Category: MEXICO
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00o00´/00o00´ ha 
Protected/registered status 
Best Time for visit (29th to 31st December 2006)


Birding Site Guide

December 29: the ruins of Bonampak: Leaving our lodgings at 6 in the morning we arrived just after dawn at the entrance gate on the road to Bonampak. This road is now closed to private vehicles and the ruins don’t open until 8. We did get permission to bird the grounds near the visitor center and the access road to the ruins on foot. The second growth and forest edge near the visitor center did hold a good number of birds and among the new ones for the trip were a pair of foraging Blue Ground-Doves, a female Great Antshrike, a pair of Long-billed Gnatwrens, a Black-capped Tityra perched high in a tree, and several Red-legged Honeycreepers. Birding several of the trails leading into the forest netted us a Plain Antvireo, a fine male Red-capped Manakin, a clear Red-crowned Ant-Tanager, a female Collared Trogon, and Sepia-Capped and Sulphur-rumped Flycatcher. By the time we finished birding the trails it was late morning, and we paid (80 pesos a head and another 50 entrance fee for the ruins) for the bus to the ruins about 8 km into the forest proper. Though there were quite a few people visiting the ruins most were clustered around the little stalls around the entrance or already heading back from the site. We had the landing strip and the ruins nearly to ourselves. Starting out with the gardens at the entrance we immediately found a White-necked Puffbird perched out in the open on a snag; a good start! We then checked out the second growth and a short trail at the end of the right half of the landing strip, finding a White-whiskered Puffbird and then a Northern Royal-Flycatcher. A nightjar/nighthawk flushed by Regis remained unidentified. Then on to the forest clearing holding the ruins, where we encountered a nice mixed flock holding such goodies as 2 pairs of Dot-winged Antwrens, 2 Cinnamon Becards, and a pair of Black-throated Antshrikes, while in the ruins themselves we found 2 Blue-Crowned Motmots, a Rufous Mourner and then Regis found a Rufous-tailed Jacamar perched on a snag just inside the forest. As we hadn’t found any new hummingbirds yet, we then decided to check the other side of the runway as it held quite a few flowering trees and bushes. Lots of hummer activity here, and one of the last ones found was a Black-crested Coquette. We then reluctantly hurried back to the entrance as we were nearing closing time, where the last species added to the growing list was a pair of Mealy Parrots calling loudly as they flew across the clearing.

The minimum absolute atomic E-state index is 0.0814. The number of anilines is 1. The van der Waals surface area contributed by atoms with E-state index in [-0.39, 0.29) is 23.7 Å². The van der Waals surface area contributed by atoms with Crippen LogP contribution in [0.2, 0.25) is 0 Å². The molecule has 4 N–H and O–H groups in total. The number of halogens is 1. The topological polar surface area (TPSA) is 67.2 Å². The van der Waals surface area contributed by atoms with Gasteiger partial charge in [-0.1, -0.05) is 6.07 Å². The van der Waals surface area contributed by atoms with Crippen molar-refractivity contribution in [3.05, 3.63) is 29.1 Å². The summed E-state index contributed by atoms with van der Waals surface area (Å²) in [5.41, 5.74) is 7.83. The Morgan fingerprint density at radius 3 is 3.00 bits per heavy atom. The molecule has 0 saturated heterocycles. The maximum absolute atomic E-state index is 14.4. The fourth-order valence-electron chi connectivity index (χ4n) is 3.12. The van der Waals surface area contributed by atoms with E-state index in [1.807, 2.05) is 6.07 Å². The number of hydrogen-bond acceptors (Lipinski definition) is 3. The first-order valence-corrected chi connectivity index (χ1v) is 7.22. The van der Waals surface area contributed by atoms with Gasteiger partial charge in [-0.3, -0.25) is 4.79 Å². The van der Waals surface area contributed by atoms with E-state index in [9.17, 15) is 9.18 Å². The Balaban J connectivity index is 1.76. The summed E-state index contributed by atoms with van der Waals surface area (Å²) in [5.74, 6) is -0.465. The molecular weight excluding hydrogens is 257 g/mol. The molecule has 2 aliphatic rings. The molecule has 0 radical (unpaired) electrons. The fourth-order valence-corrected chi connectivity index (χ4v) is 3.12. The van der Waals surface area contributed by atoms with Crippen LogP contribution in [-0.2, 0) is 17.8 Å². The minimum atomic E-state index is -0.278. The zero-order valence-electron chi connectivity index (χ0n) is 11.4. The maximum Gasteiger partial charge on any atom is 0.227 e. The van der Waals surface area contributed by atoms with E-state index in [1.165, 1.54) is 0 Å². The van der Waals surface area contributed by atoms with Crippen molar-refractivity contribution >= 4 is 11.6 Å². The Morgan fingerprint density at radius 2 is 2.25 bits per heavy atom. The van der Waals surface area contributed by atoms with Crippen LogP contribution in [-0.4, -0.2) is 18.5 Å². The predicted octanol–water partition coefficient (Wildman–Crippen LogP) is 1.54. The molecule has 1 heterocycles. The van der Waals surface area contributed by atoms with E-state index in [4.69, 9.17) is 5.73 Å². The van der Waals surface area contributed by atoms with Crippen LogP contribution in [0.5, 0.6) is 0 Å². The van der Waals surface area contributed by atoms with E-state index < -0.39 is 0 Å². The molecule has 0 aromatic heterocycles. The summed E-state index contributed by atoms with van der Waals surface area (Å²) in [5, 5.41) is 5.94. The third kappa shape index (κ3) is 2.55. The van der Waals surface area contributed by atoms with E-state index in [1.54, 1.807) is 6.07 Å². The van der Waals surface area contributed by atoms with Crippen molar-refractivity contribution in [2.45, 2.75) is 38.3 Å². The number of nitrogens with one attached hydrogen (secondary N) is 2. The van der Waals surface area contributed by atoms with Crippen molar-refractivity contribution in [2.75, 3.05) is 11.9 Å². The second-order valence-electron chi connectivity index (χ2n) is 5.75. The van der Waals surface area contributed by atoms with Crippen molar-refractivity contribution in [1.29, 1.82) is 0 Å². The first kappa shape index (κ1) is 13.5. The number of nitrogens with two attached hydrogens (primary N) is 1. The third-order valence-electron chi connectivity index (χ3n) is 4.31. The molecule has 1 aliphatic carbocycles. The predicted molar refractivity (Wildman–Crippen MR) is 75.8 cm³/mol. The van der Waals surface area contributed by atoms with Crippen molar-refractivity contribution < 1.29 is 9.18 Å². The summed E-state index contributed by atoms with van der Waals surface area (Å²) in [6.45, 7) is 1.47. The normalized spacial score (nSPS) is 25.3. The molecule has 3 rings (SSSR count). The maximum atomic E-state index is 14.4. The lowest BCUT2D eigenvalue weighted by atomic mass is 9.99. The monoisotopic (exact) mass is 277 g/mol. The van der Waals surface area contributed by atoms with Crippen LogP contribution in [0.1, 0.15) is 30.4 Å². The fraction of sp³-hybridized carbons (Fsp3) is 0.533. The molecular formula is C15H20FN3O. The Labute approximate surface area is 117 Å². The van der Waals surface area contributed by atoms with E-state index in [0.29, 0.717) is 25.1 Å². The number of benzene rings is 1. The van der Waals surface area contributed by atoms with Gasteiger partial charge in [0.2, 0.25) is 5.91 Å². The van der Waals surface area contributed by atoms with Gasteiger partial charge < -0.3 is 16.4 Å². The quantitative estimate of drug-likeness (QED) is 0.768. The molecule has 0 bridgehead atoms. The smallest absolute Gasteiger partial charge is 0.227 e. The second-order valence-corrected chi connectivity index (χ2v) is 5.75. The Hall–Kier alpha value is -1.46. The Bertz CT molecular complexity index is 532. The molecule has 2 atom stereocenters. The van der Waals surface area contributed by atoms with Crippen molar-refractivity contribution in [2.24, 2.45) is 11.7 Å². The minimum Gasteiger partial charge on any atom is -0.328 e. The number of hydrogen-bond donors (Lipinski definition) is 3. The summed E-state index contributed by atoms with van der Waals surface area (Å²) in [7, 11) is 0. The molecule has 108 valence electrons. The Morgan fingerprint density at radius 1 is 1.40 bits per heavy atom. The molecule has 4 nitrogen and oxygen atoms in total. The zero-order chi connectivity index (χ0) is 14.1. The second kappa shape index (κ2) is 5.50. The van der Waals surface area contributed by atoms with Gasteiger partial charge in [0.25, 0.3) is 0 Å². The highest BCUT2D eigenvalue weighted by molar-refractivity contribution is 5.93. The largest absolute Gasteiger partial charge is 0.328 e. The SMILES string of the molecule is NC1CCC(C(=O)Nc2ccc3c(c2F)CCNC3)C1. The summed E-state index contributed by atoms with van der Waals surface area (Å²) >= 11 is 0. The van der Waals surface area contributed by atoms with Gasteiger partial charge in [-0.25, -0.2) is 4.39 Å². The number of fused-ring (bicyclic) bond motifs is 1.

December 30: Bonampak and then further to Yaxchillan: Saw us returning at dawn to the visitor center where after a quick check of the grounds we headed into the forest looking for some of the forest birds we still missed. No tody motmot’s unfortunately, and Mexican ant-thrushes were again heard only, but a Stub-tailed Spadebill and 2 male Red-capped Manakins were found at the start of the trail and after some time we chanced upon a good sized mixed flock containing tanagers, several woodcreepers, a pair of Smoky-brown Woodpeckers, a single Buff-throated foliage-gleaner and some Band-backed Wrens. While on the way back we caught a reasonable look at a Short-billed Pigeon and good looks at both Dusky Antbird and a Rufous Piha. We decided not to return to the ruins, but do a quick check of some of the pools (one of which held a single weary female Muscovy Duck) near the campground we were staying at and then head for Frontera, from where we planned to visit Yaxchillan the following day.

December 31: Yaxchillan: The Hotel Escudo Jaguar was booked full for the holidays, but we managed to get a tent on the hotel grounds for 50 pesos for the night. Having arranged the boat the day before, we left at 6.30 for Yaxchillan. The trip along the river was uneventful and we arrived at the ruins at about 7.15, where upon asking the wardens we got permission to enter the ruins (they normally open at 8). We birded these impressive ruins the whole morning, but weren’t very lucky, and excepting a group of spider monkeys came away with nothing new. No regrets though as the site was very impressive and well worth the visit for its architecture and surroundings alone. 

Upon our return to Frontera we packed up our gear and headed out on the Frontera del Sur for Tsizcao and the Lagos de Montebello. We caught our only new bird for the day, an impressive pair of King Vultures just outside Frontera. The Frontera road along the Guatemalan border must once have run through great forest, but almost all of that is gone, converted into pasture or fields, and leaving a mostly bare landscape. Our long drive was livened up, though by people instead of birds: first by a Mariachi band complete with stacks of speakers playing their hearts out on a bridge crossing the Usumacinta. God knows why they picked that spot, as there was no-one around for miles! Then when nearing one of the military checkpoints we were pulled over by 4 heavily armed cops, whose sergeant asked if we spoke English. He explained he had bought an American pick-up truck and couldn’t understand some of the dashboard warnings. Could we explain? Between the few words of English he understood, our crap Spanish and lots of sign language we managed to explain what we thought the problem was, whereupon were sent of with a smile and an “adios”.

Species seen Bonampak




For a full Excel species trip list please contact the authors:

Regis Nossent: This email address is being protected from spambots. You need JavaScript enabled to view it.

Filip Beeldens: This email address is being protected from spambots. You need JavaScript enabled to view it.